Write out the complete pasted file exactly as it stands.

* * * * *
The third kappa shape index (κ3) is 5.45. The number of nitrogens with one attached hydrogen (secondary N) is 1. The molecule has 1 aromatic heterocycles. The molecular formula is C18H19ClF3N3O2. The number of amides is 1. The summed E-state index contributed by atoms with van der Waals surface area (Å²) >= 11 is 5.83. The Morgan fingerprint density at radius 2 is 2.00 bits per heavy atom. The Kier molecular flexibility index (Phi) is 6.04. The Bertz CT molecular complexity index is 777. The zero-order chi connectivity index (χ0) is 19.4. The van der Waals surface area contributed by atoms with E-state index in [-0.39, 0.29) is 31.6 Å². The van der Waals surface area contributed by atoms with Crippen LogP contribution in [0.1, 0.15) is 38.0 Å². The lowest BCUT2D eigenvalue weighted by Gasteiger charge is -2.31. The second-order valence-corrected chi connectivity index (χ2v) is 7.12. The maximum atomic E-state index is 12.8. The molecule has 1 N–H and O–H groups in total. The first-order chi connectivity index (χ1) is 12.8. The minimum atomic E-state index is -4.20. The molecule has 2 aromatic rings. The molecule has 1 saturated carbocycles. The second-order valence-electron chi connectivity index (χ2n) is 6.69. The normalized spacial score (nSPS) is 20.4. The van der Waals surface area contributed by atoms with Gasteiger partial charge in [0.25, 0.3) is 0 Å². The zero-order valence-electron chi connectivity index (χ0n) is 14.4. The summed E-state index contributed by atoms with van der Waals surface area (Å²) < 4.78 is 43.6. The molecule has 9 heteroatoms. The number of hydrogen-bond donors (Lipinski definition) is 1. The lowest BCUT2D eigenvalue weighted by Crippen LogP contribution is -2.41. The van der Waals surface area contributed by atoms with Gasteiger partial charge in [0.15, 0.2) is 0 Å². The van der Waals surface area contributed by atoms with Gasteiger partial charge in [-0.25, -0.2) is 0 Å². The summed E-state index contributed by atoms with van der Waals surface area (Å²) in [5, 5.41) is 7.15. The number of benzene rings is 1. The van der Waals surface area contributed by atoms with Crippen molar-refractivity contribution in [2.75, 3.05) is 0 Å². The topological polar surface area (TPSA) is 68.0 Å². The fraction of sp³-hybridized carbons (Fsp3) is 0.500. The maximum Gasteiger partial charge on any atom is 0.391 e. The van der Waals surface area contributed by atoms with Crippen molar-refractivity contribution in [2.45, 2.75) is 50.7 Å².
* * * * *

The third kappa shape index (κ3) is 5.45. The number of nitrogens with one attached hydrogen (secondary N) is 1. The molecule has 1 aromatic heterocycles. The molecular formula is C18H19ClF3N3O2. The number of amides is 1. The summed E-state index contributed by atoms with van der Waals surface area (Å²) >= 11 is 5.83. The Morgan fingerprint density at radius 2 is 2.00 bits per heavy atom. The Kier molecular flexibility index (Phi) is 6.04. The Bertz CT molecular complexity index is 777. The zero-order chi connectivity index (χ0) is 19.4. The van der Waals surface area contributed by atoms with E-state index in [-0.39, 0.29) is 31.6 Å². The van der Waals surface area contributed by atoms with Crippen LogP contribution in [0.1, 0.15) is 38.0 Å². The lowest BCUT2D eigenvalue weighted by Gasteiger charge is -2.31. The second-order valence-corrected chi connectivity index (χ2v) is 7.12. The maximum atomic E-state index is 12.8. The molecule has 1 N–H and O–H groups in total. The first-order chi connectivity index (χ1) is 12.8. The minimum atomic E-state index is -4.20. The molecule has 2 aromatic rings. The molecule has 1 saturated carbocycles. The second-order valence-electron chi connectivity index (χ2n) is 6.69. The normalized spacial score (nSPS) is 20.4. The van der Waals surface area contributed by atoms with Gasteiger partial charge in [0.25, 0.3) is 0 Å². The zero-order valence-electron chi connectivity index (χ0n) is 14.4. The summed E-state index contributed by atoms with van der Waals surface area (Å²) < 4.78 is 43.6. The molecule has 9 heteroatoms. The number of hydrogen-bond donors (Lipinski definition) is 1. The lowest BCUT2D eigenvalue weighted by Crippen LogP contribution is -2.41. The van der Waals surface area contributed by atoms with Gasteiger partial charge in [0.15, 0.2) is 0 Å². The van der Waals surface area contributed by atoms with Gasteiger partial charge in [-0.25, -0.2) is 0 Å². The summed E-state index contributed by atoms with van der Waals surface area (Å²) in [5, 5.41) is 7.15. The number of benzene rings is 1. The van der Waals surface area contributed by atoms with Crippen molar-refractivity contribution in [2.75, 3.05) is 0 Å². The topological polar surface area (TPSA) is 68.0 Å². The fraction of sp³-hybridized carbons (Fsp3) is 0.500. The maximum Gasteiger partial charge on any atom is 0.391 e. The van der Waals surface area contributed by atoms with Crippen molar-refractivity contribution in [2.45, 2.75) is 50.7 Å².